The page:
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A war of words: How World War I changed our language

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As the centenary of the First World War approaches, the BBC and the Oxford English Dictionary are taking a look at words that were born in the midst of the war to end all wars.

Among the expressions we still use today …

Strafe: German for “punish.” The Germans used the phrase “Gott strafe England!” in propaganda. At the beginning of the war, the English began to use “strafe” in jokes to mean punish, bombard or reprimand. But by the end of the 4-year-conflcit, the word assumed the definition it retains: an attack of machine-gun fire from a low-flying aircraft.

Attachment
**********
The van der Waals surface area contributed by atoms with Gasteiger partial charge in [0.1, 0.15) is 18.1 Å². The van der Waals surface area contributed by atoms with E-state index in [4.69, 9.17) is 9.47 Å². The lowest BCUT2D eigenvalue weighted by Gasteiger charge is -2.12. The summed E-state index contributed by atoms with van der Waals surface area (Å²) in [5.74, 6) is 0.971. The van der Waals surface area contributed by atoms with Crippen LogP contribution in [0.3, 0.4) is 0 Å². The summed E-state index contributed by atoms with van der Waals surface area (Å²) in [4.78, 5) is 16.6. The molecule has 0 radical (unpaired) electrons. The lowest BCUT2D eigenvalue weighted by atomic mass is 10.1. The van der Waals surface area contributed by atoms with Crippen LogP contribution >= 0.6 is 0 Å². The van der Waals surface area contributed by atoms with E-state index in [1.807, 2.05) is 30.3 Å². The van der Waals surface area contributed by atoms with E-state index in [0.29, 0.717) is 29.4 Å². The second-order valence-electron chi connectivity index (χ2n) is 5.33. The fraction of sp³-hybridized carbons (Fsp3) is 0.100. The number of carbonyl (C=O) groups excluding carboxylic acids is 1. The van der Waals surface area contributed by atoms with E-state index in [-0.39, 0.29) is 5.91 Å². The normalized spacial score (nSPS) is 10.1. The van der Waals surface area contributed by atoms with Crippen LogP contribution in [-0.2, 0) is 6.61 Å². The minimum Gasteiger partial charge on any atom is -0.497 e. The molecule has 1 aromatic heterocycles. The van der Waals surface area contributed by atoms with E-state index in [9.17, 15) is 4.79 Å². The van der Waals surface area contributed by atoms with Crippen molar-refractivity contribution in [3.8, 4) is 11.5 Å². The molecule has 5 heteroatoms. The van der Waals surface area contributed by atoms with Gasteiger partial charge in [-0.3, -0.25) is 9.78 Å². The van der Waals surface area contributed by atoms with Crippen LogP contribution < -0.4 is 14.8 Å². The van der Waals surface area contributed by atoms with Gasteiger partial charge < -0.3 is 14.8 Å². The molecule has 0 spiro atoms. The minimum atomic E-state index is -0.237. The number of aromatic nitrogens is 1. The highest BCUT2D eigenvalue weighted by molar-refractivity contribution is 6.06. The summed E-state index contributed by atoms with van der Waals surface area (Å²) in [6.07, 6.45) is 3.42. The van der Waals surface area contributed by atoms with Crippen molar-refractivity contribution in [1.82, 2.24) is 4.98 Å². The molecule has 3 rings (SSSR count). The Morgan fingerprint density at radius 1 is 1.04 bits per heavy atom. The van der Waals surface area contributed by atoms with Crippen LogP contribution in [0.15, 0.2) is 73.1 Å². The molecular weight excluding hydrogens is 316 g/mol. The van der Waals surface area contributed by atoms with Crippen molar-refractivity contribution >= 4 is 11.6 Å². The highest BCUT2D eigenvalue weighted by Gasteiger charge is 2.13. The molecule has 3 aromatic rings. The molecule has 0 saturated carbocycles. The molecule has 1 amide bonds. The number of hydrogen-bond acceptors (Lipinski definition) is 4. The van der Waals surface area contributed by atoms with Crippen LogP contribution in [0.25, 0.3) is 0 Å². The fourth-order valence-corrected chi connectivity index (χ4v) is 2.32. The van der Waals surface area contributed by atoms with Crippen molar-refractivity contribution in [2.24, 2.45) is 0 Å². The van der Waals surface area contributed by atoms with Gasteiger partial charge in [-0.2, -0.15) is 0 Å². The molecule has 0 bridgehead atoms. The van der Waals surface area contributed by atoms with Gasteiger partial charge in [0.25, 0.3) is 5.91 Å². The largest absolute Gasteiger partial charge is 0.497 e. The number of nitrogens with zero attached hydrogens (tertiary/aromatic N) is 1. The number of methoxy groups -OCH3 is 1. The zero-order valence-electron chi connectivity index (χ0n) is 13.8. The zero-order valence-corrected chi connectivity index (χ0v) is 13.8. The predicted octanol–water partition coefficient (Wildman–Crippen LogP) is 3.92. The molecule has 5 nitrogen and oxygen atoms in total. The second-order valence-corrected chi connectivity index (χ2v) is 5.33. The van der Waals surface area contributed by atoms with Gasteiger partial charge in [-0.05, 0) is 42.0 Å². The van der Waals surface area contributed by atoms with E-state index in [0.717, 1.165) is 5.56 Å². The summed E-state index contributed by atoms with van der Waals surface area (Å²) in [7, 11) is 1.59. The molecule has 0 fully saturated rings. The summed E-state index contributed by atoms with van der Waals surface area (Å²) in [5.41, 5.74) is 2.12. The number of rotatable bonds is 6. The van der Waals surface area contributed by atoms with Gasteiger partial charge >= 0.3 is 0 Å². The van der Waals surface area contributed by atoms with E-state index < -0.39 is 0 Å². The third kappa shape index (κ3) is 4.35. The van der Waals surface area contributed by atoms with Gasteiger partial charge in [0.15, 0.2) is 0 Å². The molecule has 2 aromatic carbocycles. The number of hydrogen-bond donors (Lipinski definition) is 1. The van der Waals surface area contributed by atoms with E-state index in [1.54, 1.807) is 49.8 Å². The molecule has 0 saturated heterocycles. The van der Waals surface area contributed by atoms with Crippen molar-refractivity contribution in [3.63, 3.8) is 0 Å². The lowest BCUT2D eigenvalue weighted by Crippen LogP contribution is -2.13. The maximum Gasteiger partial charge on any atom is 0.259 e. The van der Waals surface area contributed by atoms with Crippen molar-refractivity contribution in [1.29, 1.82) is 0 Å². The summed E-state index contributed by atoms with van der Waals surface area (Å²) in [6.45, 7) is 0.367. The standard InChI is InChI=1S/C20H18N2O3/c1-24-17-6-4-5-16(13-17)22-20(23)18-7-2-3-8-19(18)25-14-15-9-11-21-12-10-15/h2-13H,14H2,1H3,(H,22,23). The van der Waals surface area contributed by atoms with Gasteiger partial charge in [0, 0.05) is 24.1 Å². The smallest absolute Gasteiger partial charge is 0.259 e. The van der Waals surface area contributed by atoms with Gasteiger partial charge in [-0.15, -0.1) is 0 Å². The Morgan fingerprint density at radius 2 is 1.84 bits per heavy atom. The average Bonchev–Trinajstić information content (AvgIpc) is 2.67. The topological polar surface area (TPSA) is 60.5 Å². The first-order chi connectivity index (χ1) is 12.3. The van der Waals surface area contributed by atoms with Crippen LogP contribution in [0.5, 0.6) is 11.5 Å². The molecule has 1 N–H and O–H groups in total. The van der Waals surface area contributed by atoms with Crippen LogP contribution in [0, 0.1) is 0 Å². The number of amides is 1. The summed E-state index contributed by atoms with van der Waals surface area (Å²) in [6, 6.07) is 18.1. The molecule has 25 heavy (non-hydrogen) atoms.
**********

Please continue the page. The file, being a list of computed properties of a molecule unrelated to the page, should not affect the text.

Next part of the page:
Pipsqueak and whizz-bang: the sounds mortar shells make.

Camouflage: Technological advances such as the airplane and long-range artillery required the need to conceal troops.

Shell shock: What today we call PTSD was referred to as battle fatigue during World War II.

Cushy: Starting in the 19th century, Urdu words were picked up by the British military in India. With nearly 9 million forces mobilized from the British Empire to fight World War I, the word becomes popular and is used by civilians, too.

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